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Remembering Gianni Giansanti

2 minute read
Jeff Israely

The man who snapped many of the most memorable pictures of the first non-Italian Pope in centuries–Gianni Giansanti, who died on March 18 at 52–broke big into photojournalism by capturing the most traumatic image in modern Italian history.

On May 9, 1978, a 21-year-old Giansanti rushed to the center of historic Rome and snapped a shot of Aldo Moro, dead in the trunk of a Renault. The five-time Premier of Italy had been kidnapped and, after 54 days in captivity, executed with 11 gunshots to his heart. Giansanti’s photograph was seen all over the world.

His next, and most famous, subject was the globetrotting Pope John Paul II, with whom Giansanti traveled the world. And although he was on the other side of Rome when an attempt was made on the Pope’s life, Giansanti was among the photographers at Rebibbia prison when John Paul went to forgive the would-be assassin, Mehmet Ali Agca.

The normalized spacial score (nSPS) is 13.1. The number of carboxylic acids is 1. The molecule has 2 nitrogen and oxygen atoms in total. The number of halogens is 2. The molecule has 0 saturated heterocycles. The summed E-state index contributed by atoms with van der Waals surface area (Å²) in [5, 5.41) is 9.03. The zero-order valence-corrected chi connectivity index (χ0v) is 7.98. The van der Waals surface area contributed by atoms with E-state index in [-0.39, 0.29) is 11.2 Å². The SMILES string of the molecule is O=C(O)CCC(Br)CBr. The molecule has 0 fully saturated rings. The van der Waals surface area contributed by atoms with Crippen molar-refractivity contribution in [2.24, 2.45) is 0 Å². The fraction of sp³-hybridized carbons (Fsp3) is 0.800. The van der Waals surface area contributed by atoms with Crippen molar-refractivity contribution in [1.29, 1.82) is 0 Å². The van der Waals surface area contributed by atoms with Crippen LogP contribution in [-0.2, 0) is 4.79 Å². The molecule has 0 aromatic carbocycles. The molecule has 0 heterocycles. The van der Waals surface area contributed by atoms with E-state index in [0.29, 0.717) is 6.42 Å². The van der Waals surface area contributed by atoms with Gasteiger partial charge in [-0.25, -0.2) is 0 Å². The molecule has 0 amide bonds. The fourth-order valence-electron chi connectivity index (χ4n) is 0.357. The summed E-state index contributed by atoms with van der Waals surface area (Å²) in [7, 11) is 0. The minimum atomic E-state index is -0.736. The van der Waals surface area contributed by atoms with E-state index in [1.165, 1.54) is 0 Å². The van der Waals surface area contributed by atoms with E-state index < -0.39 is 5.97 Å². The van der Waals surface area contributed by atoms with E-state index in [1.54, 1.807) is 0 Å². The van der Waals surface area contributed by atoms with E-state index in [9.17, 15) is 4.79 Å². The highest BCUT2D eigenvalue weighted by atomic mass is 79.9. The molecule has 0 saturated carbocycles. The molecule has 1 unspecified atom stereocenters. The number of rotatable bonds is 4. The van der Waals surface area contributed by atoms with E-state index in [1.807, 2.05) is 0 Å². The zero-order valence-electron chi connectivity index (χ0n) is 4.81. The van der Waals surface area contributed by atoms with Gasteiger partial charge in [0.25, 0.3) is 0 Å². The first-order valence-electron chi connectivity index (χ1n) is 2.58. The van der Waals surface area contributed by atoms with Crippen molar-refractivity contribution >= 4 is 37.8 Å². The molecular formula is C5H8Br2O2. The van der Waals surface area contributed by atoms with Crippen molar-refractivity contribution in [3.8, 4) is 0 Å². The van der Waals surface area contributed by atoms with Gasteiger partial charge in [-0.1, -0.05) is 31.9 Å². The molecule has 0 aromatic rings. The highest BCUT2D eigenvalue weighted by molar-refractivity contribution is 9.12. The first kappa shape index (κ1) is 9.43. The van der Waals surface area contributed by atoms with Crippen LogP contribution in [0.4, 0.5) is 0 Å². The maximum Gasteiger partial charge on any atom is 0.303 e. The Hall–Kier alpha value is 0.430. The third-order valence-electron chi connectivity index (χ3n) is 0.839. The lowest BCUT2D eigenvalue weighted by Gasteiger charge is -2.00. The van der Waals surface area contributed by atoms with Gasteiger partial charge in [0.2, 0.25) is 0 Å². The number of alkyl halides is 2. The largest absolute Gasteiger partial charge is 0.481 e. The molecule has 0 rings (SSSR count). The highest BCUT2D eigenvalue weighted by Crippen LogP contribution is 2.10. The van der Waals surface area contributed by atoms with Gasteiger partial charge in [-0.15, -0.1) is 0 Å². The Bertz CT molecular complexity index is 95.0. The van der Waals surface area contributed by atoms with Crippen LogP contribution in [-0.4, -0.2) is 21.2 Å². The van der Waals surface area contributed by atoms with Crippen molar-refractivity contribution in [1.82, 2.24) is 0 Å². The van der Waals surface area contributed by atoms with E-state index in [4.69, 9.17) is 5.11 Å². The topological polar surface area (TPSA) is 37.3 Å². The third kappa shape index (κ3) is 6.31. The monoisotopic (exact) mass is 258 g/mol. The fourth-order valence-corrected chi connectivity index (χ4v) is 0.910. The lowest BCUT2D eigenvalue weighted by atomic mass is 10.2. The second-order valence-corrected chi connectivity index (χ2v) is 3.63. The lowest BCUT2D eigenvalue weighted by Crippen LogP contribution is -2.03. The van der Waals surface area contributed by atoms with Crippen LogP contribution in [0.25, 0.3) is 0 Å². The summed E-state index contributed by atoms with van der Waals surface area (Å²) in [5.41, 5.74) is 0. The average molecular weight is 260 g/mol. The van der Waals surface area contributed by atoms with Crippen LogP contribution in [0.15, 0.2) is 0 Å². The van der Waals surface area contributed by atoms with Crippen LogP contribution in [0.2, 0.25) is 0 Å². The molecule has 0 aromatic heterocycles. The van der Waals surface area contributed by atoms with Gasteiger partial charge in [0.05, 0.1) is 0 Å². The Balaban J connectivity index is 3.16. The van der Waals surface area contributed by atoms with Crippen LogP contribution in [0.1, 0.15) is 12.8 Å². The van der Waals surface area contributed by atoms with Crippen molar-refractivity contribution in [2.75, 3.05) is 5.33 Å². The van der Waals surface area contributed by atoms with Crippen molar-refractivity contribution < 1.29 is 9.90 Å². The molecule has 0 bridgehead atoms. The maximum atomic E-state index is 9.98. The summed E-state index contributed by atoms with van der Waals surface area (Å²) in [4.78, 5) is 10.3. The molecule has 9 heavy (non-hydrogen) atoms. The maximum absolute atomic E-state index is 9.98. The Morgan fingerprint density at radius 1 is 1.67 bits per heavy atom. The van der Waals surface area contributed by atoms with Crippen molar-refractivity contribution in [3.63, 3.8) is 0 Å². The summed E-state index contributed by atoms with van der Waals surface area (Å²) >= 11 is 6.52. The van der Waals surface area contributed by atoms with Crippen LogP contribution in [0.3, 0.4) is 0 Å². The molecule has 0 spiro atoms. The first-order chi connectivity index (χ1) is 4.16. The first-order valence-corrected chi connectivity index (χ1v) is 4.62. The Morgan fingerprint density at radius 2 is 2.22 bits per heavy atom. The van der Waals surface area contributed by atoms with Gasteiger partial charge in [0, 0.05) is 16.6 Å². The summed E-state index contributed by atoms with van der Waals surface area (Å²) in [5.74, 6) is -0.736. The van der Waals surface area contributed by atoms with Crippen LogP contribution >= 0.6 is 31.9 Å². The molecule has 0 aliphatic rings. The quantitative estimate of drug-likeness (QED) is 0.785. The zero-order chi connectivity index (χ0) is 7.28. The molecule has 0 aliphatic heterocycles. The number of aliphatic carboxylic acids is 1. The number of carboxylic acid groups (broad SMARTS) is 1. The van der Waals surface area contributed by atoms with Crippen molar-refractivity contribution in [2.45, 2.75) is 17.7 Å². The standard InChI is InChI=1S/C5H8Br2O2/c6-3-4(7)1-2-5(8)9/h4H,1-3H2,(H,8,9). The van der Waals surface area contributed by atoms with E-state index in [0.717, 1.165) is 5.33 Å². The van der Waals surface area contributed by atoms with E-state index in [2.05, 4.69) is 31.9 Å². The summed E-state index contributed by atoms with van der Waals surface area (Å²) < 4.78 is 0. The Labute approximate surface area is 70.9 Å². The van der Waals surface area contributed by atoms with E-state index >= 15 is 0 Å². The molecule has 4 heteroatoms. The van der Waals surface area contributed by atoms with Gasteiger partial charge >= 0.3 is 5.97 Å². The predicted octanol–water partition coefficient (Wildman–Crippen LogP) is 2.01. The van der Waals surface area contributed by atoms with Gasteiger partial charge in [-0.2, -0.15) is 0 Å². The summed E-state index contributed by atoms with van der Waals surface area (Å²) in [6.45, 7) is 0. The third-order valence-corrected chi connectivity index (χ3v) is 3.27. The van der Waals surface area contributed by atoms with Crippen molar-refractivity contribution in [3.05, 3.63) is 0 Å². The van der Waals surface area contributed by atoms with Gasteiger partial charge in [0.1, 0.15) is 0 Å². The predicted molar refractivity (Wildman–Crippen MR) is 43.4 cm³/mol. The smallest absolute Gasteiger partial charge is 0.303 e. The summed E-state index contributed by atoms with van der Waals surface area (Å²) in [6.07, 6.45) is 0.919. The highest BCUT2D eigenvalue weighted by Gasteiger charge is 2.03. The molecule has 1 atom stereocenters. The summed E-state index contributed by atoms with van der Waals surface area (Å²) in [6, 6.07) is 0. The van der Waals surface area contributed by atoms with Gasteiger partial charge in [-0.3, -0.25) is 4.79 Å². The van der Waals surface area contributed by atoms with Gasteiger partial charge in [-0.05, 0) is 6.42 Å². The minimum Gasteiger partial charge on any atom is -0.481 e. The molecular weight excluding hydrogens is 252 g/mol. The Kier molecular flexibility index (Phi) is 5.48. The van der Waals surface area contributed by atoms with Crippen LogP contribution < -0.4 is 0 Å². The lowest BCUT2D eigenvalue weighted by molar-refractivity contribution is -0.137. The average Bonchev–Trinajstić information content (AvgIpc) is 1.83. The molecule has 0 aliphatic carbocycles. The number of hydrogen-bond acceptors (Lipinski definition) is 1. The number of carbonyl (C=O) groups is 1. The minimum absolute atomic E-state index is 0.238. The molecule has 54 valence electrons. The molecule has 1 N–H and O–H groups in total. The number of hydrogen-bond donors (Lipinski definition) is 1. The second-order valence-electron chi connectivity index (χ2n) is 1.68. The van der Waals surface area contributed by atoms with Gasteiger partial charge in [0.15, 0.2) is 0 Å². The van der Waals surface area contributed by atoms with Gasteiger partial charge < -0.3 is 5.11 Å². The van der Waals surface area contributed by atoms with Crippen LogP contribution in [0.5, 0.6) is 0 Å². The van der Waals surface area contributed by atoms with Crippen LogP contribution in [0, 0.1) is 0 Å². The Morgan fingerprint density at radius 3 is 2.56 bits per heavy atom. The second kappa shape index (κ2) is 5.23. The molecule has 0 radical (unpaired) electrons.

One particular Giansanti photograph became TIME’s cover image commemorating John Paul’s death in 2005. It was not a posed shot. John Paul was visiting seminarians when someone made a joke, and, recalled Giansanti, “that expression that he has, almost like a Mona Lisa smile, came across his face just as the light was striking him perfectly. It is the most beautiful photo I ever shot of him.”

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